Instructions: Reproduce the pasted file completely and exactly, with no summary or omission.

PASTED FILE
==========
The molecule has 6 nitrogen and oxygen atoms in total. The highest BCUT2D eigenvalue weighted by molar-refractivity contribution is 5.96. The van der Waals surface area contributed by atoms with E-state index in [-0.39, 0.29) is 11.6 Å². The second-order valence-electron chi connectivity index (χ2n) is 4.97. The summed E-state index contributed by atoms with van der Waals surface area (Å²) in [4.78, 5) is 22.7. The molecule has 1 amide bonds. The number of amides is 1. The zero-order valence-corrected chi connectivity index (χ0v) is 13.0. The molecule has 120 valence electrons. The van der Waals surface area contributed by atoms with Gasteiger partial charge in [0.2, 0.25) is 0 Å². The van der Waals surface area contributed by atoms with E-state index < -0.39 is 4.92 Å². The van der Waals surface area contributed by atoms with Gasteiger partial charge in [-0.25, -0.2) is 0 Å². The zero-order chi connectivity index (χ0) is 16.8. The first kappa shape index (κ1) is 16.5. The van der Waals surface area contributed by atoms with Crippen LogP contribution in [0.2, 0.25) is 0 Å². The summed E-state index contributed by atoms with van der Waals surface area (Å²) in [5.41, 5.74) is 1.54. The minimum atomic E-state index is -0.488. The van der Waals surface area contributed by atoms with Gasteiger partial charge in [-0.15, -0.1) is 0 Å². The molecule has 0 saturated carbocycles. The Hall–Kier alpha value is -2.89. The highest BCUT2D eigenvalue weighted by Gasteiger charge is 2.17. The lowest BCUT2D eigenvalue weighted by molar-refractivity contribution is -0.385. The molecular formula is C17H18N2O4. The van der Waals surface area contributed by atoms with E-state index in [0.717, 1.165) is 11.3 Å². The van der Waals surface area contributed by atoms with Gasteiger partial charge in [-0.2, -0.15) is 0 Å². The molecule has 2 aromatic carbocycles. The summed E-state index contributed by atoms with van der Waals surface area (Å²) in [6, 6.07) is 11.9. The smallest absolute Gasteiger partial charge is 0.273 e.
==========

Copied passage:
The molecule has 6 nitrogen and oxygen atoms in total. The highest BCUT2D eigenvalue weighted by molar-refractivity contribution is 5.96. The van der Waals surface area contributed by atoms with E-state index in [-0.39, 0.29) is 11.6 Å². The second-order valence-electron chi connectivity index (χ2n) is 4.97. The summed E-state index contributed by atoms with van der Waals surface area (Å²) in [4.78, 5) is 22.7. The molecule has 1 amide bonds. The number of amides is 1. The zero-order valence-corrected chi connectivity index (χ0v) is 13.0. The molecule has 120 valence electrons. The van der Waals surface area contributed by atoms with Gasteiger partial charge in [0.2, 0.25) is 0 Å². The van der Waals surface area contributed by atoms with E-state index < -0.39 is 4.92 Å². The van der Waals surface area contributed by atoms with Gasteiger partial charge in [-0.25, -0.2) is 0 Å². The zero-order chi connectivity index (χ0) is 16.8. The first kappa shape index (κ1) is 16.5. The van der Waals surface area contributed by atoms with Crippen LogP contribution in [0.2, 0.25) is 0 Å². The summed E-state index contributed by atoms with van der Waals surface area (Å²) in [5.41, 5.74) is 1.54. The minimum atomic E-state index is -0.488. The van der Waals surface area contributed by atoms with Gasteiger partial charge in [-0.15, -0.1) is 0 Å². The molecule has 0 saturated carbocycles. The Hall–Kier alpha value is -2.89. The highest BCUT2D eigenvalue weighted by Gasteiger charge is 2.17. The lowest BCUT2D eigenvalue weighted by molar-refractivity contribution is -0.385. The molecular formula is C17H18N2O4. The van der Waals surface area contributed by atoms with E-state index in [0.717, 1.165) is 11.3 Å². The van der Waals surface area contributed by atoms with Gasteiger partial charge in [-0.2, -0.15) is 0 Å². The molecule has 2 aromatic carbocycles. The summed E-state index contributed by atoms with van der Waals surface area (Å²) in [6, 6.07) is 11.9. The smallest absolute Gasteiger partial charge is 0.273 e.